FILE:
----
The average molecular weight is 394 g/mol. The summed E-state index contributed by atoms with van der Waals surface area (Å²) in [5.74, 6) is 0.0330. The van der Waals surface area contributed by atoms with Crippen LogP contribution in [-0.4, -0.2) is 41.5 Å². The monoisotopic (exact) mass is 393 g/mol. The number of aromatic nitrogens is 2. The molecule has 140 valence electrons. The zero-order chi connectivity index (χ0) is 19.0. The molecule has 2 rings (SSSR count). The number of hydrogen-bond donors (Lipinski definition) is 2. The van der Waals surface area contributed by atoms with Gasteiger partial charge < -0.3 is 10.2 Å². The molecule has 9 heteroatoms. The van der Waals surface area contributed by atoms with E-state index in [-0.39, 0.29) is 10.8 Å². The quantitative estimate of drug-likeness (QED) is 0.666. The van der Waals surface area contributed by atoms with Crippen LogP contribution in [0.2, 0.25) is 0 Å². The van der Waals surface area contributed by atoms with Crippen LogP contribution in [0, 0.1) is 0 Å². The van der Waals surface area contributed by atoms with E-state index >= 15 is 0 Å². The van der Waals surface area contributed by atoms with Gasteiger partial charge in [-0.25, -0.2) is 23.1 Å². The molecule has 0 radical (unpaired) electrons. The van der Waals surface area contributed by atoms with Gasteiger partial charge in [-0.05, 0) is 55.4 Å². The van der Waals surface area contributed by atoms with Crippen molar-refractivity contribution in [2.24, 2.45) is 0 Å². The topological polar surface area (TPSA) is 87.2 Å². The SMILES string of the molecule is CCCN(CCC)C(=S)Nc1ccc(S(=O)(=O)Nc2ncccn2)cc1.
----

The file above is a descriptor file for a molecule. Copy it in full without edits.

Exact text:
The average molecular weight is 394 g/mol. The summed E-state index contributed by atoms with van der Waals surface area (Å²) in [5.74, 6) is 0.0330. The van der Waals surface area contributed by atoms with Crippen LogP contribution in [-0.4, -0.2) is 41.5 Å². The monoisotopic (exact) mass is 393 g/mol. The number of aromatic nitrogens is 2. The molecule has 140 valence electrons. The zero-order chi connectivity index (χ0) is 19.0. The molecule has 2 rings (SSSR count). The number of hydrogen-bond donors (Lipinski definition) is 2. The van der Waals surface area contributed by atoms with Gasteiger partial charge < -0.3 is 10.2 Å². The molecule has 9 heteroatoms. The van der Waals surface area contributed by atoms with E-state index in [-0.39, 0.29) is 10.8 Å². The quantitative estimate of drug-likeness (QED) is 0.666. The van der Waals surface area contributed by atoms with Crippen LogP contribution in [0.2, 0.25) is 0 Å². The van der Waals surface area contributed by atoms with Crippen LogP contribution in [0, 0.1) is 0 Å². The van der Waals surface area contributed by atoms with E-state index >= 15 is 0 Å². The van der Waals surface area contributed by atoms with Gasteiger partial charge in [-0.25, -0.2) is 23.1 Å². The molecule has 0 radical (unpaired) electrons. The van der Waals surface area contributed by atoms with Gasteiger partial charge in [-0.05, 0) is 55.4 Å². The van der Waals surface area contributed by atoms with Crippen molar-refractivity contribution in [2.24, 2.45) is 0 Å². The topological polar surface area (TPSA) is 87.2 Å². The SMILES string of the molecule is CCCN(CCC)C(=S)Nc1ccc(S(=O)(=O)Nc2ncccn2)cc1.